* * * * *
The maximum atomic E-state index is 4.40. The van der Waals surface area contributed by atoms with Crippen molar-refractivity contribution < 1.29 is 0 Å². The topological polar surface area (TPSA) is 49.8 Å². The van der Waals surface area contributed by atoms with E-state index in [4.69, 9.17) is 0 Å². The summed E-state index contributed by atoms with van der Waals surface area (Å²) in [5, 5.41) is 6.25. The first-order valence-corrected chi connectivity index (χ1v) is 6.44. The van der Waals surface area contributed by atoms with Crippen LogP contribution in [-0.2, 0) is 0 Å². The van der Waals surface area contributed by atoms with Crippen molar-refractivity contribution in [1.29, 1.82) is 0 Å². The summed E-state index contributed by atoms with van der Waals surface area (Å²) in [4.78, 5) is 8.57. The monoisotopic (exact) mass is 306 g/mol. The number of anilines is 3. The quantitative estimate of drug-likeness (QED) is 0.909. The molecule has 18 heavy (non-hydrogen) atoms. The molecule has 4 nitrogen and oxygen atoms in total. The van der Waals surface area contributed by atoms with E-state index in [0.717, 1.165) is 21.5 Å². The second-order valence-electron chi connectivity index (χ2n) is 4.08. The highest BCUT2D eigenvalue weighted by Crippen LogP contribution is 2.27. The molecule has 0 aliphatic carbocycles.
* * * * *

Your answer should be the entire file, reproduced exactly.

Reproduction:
The maximum atomic E-state index is 4.40. The van der Waals surface area contributed by atoms with Crippen molar-refractivity contribution < 1.29 is 0 Å². The topological polar surface area (TPSA) is 49.8 Å². The van der Waals surface area contributed by atoms with E-state index in [4.69, 9.17) is 0 Å². The summed E-state index contributed by atoms with van der Waals surface area (Å²) in [5, 5.41) is 6.25. The first-order valence-corrected chi connectivity index (χ1v) is 6.44. The van der Waals surface area contributed by atoms with Crippen LogP contribution in [-0.2, 0) is 0 Å². The van der Waals surface area contributed by atoms with Crippen molar-refractivity contribution in [1.29, 1.82) is 0 Å². The summed E-state index contributed by atoms with van der Waals surface area (Å²) in [4.78, 5) is 8.57. The monoisotopic (exact) mass is 306 g/mol. The number of anilines is 3. The quantitative estimate of drug-likeness (QED) is 0.909. The molecule has 18 heavy (non-hydrogen) atoms. The molecule has 4 nitrogen and oxygen atoms in total. The van der Waals surface area contributed by atoms with E-state index in [0.717, 1.165) is 21.5 Å². The second-order valence-electron chi connectivity index (χ2n) is 4.08. The highest BCUT2D eigenvalue weighted by Crippen LogP contribution is 2.27. The molecule has 0 aliphatic carbocycles.